If heaven has an abode, it is in Gilgit Baltistan. If heaven is a desert and has a river running through it, it is Skardu. Expansive valleys carpeted with white silt, surrounded by gargantuan, barren mountains. Clear water that allows you to see through to the depths of the lake, and trees bearing fruit like you will never see in cities or farms. There is an untouched purity and simplicity there that will take over all your senses. The real world is a faraway place, and you are finally lost in that magical escape you usually go to within the crevices of your mind.

We owe the Agha Khan Trust for Culture (AKTC) a huge debt for restoring our original heritage and for showing us that nothing is impossible. The Serena Hotel chain has taken over the historic Shigar Fort (locally known as Fong-Khar) and Khaplu Palace (or Yabgo Khar), preserved them in their splendour and added to them modern day touches. The architectural levels of these spaces parallel the layers of one’s own experience here. Thunderous waterfalls contrast with the quite garden spaces, barren hard lands with the softness of fruit trees in courtyards, raw natural beauty against human master pieces; carved ceilings, alleyways, baradaris and more. What better way to immerse yourself in the culture of Baltistan, than finding yourself staying in a 400 year old historical fort? With a glacial stream rushing by their gates and intimidating mountains surrounding them, there is a calming atmosphere to these boutique hotels. Historic artefacts lay displayed in corners to remind you of what once was; the shoes of the Raja, the clothes of the Rani, a black and white photograph of the family. When you see these, you realise they lived simplistic lives in comparison to the opulence of the Mughals. If this was not enough, both hotels have museums dedicated to the history and you can lose yourself in the guided tours. You learn the doors were small so that you may bow your head upon entering, as a sign of respect. They devised a fridge-room by channelling glacial water to run through the building to keep stored food cool.

Those who visit in the near future do take a trip to Haji Mushtaqs fish farm and restaurant in Saling. You may make some of the best memories there; a scenic drive, fishing, climbing the nearby mountain and then feasting on a scrumptious meal of the fish you pulled out.

Both hotels are packed with modern day amenities, pristine bathrooms, fluffy-feathered beds, running hot water, Wi-Fi, car arrangements and delectable meals. The Agha Khans have modestly shown us that nothing is impossible. In their own small way they have exemplified that these areas need only the infrastructure and their development will far surpass those of our current egregious city lives. They have a three pronged ‘responsible tourism’ philosophy which includes i) preserving cultural heritage, ii) snowballing economic development in the area and iii) encouraging sustainability. The area has begun benefitting from sustainable development and eco-tourism. Locals now have job opportunities sprouting from the tourism industry; this has raised their incomes and helped them better themselves. When more income comes in, the area could benefit with further sustainable development. The hotels have also begun their ‘Responsible Tourism Initiatives’ that provide education to children and vocational training to women in the areas. In Shigar, the Abruzzi School Garden Project is a commendable initiative to raise young environmental stewards. Tourists can visit and provide support to these when there.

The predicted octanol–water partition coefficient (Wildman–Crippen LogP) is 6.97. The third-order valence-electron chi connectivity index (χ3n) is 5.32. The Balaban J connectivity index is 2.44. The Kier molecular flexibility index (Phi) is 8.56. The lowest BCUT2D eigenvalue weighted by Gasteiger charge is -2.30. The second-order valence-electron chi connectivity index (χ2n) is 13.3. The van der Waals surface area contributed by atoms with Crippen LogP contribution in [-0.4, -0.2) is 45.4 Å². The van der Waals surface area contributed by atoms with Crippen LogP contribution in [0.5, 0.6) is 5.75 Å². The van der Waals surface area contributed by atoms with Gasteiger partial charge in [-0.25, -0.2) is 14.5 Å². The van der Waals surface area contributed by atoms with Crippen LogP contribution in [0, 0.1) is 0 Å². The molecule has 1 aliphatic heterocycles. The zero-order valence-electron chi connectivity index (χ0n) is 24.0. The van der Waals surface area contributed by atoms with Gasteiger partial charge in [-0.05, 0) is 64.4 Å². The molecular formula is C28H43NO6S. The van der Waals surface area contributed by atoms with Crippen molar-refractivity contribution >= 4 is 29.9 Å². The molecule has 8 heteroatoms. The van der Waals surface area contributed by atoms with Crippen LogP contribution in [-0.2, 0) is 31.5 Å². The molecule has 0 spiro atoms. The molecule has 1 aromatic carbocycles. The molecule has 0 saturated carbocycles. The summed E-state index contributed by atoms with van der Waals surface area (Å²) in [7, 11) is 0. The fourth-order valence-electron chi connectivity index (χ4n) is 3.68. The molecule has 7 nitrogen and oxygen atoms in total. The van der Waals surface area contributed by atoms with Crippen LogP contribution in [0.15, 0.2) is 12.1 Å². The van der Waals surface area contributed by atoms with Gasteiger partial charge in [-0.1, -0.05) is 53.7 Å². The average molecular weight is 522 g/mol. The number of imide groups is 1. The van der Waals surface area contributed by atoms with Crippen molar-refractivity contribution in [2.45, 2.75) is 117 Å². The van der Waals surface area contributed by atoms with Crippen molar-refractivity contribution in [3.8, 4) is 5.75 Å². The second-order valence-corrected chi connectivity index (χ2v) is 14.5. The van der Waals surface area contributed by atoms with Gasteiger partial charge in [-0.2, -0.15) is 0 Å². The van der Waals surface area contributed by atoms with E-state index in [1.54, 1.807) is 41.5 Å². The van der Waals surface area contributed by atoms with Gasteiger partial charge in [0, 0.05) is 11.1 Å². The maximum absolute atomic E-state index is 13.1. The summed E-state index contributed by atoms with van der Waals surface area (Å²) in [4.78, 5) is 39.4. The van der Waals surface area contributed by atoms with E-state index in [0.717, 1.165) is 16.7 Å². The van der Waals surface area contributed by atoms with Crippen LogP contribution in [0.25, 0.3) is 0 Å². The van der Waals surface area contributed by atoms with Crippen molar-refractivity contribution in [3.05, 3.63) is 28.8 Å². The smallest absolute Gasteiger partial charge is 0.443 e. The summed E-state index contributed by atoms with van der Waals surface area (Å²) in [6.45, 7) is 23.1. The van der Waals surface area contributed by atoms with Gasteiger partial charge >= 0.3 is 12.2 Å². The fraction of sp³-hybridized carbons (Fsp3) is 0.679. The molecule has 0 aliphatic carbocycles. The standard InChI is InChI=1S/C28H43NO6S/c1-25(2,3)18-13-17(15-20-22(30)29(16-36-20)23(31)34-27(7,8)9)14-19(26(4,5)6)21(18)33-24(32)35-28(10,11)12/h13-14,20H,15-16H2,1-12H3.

The district government of Baltistan is working in their own way, as construction has begun on new suspension bridges and dams. How far these go, is yet to be seen. The wildlife/forestry department in particular has sparked ecological conservation. Everywhere there are ‘Do not litter’ signs, and messages to preserve wildlife habitat. What truly amazed a conservationist such as me was to find signs in Deosai National Park and handouts passed at the entrance that gave tourists strict guidelines. Tourists are not allowed to pick a single leaf so as not to disrupt the natural ecology. All of this is a step in the right direction.

It is about time the federal government looked to the development of other cities and districts other than Islamabad, Lahore and Karachi - and provide all Pakistanis with a way of life. There still exists untapped potential, and if we begin moving within sustainable avenues such as solar power, eco-tourism and better infrastructure, the rewards are far reaching. Baltistan is already flourishing with local tourism , when international tourists pour in one need only wait for the immense growth to follow. However, this would have to be a carefully devised plan and not left to the greedy eyes of land mafias and crass development projects. The people of the villages will touch your heart with their smiling faces, their honesty and their love for the simple life. Preservation of their community life is paramount.

A Korean tourist stated, of 106 international trips he made this year, Pakistan made it to number one. Gilgit is not of the material world, it is a land you read of in books where elfin creatures exist. It is where Alexander the Great traversed alongside the Indus. It is where the Hamacha and Amacha dynasties existed and left an indelible mark. The sensation is like taking a boat ride. Slow and long, until you reach your destination. When you go to bed that night, remnants of the journey remain and you sway in the waves. You fall in love. After all, it’s the little things in life.